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Dog Pancreatitis Recovery Time: Our Vet Explains How They Get Better

Dr. Sharon Butzke, DVM (Vet)

By Dr. Sharon Butzke, DVM (Vet)

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Written by

Dr. Sharon Butzke

DVM (Veterinarian)

The information is current and up-to-date in accordance with the latest veterinarian research.

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Pancreatitis is an example of a small organ causing big problems. The term means inflammation of the pancreas, which is found in the abdomen next to the stomach.1 “The pancreas produces two important things for the body, enzymes to help digest food, and hormones such as insulin.

Pancreatitis is thought to occur when digestive enzymes are activated too early.2 Rather than traveling to the small intestine before they get to work, they are released in the pancreas and start breaking down the organ itself. This causes a tremendous amount of inflammation, which quickly spreads to nearby organs.

Pancreatitis can be acute (happen suddenly) or chronic (repeated bouts over time). It occurs in dogs of all ages and genders. Recovery may take anywhere from several days to weeks.

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What Causes Pancreatitis?

The cause of pancreatitis is often not identified in dogs, but certain factors may play a role:

  • Breed predisposition (e.g., Miniature Schnauzers)
  • Eating a high-fat diet
  • Being overweight or obese
  • Certain toxins (e.g., chocolate, zinc, organophosphates)
  • Blockage of the pancreatic duct or common bile duct (e.g., due to trauma, gallstones, tumors)
  • Some medical conditions (e.g., diabetes mellitus, hyperadrenocorticism, hypothyroidism)

How Is Pancreatitis Treated?

Dogs with mild pancreatitis can sometimes be managed as outpatients, but many require a hospital stay until they are eating readily on their own and able to take medication by mouth.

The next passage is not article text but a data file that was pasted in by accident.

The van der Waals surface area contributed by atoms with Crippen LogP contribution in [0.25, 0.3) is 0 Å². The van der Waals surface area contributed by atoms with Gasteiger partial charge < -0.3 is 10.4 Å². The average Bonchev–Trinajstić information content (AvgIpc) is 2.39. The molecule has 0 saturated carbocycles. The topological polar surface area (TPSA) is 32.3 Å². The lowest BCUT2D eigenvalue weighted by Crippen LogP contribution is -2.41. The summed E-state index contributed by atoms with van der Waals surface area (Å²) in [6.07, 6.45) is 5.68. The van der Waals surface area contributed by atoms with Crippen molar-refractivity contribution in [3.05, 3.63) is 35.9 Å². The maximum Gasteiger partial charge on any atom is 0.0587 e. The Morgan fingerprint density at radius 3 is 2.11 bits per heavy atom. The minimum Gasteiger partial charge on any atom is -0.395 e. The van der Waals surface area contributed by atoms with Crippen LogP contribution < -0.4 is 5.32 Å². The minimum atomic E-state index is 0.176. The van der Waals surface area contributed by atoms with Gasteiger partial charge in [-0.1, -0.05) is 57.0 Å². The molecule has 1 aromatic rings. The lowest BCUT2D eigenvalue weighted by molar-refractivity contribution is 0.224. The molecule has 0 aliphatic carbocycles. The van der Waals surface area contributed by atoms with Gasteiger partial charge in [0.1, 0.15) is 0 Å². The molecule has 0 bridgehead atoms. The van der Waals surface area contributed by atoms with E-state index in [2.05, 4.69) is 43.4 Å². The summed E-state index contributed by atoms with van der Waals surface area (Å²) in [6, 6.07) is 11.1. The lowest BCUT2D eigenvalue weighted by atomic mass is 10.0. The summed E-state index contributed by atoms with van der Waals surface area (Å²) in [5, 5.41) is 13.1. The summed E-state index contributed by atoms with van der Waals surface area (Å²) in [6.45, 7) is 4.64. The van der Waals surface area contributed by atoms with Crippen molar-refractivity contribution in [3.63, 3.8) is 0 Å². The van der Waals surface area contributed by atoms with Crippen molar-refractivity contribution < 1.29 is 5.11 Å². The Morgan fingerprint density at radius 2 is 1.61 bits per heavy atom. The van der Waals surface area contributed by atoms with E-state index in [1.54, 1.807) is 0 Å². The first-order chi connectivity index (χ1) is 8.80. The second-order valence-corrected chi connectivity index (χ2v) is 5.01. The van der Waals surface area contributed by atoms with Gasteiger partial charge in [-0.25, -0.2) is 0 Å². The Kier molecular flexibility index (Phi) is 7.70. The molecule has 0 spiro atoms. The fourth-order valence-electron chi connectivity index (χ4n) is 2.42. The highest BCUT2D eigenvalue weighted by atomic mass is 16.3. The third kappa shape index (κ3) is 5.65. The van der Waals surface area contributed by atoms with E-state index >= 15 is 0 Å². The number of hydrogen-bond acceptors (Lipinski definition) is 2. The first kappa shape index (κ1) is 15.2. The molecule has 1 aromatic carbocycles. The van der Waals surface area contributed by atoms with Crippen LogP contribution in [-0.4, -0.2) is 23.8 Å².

The principles of treatment include:
  • Intravenous (IV) fluid therapy to maintain hydration and electrolyte balance, as well as to administer medications
  • Management of nausea
  • Pain relief
  • Nutritional support (sometimes provided through a feeding tube for patients who aren’t eating voluntarily)
  • Antibiotics (not indicated in every case)
  • Management of concurrent medical conditions (e.g., diabetes)

Dogs with severe pancreatitis may require surgery due to abscesses in the pancreas or bile duct blockage.

It is recommended that dogs with a history of pancreatitis are fed a low-fat diet for the rest of their life, to help reduce the likelihood of recurrence.

Owner giving medicine in a pill to his dog
Image Credit: Creative Cat Studio, Shutterstock

Can Dogs Recover From Pancreatitis?

There are currently no generally accepted guidelines outlining the prognosis for pancreatitis based on certain symptoms or lab values. Every case is different.

The good news is that most dogs with mild pancreatitis tend to respond well to treatment and show significant improvement within a few days. Some dogs require a more extended stay in the hospital but still make a full recovery.

Dogs who are extremely ill, particularly those requiring surgery, have a very guarded prognosis. It is possible for severe pancreatitis to be fatal.

What Is the Recovery Time For Pancreatitis In Dogs?

Each patient is an individual and affected by pancreatitis differently, so unfortunately it is difficult to provide general expectations. Recovery may take anywhere from several days to weeks.

Are There Any Long-Term Complications?

Some dogs who recover from pancreatitis suffer recurrent bouts of the condition throughout their life.

Chronic damage to the pancreas may lead to the development of:

Both conditions can often be managed successfully but will require regular follow-up with your veterinarian.

veterinarian taking care of an akita inu dog
Image Credit: PintoArt, Shutterstock

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Can Pancreatitis Be Prevented in Dogs?

Not all cases of pancreatitis are preventable, but there are things you can do to reduce your dog’s risk:

  • Help your dog maintain a healthy body weight
  • Do not give them dog food, treats, or human food that is high in fat
  • Ensure they do not have access to garbage and other potential toxins
  • Schedule regular veterinary check-ups, which may include bloodwork to screen for medical conditions that could increase your dog’s risk of developing pancreatitis

If you suspect that your dog may have pancreatitis, it is important to seek veterinary attention right away. Initiating treatment as soon as possible is the best thing you can do to maximize your dog’s chance of a full recovery.

Featured Image Credit: UfaBizPhoto, Shutterstock

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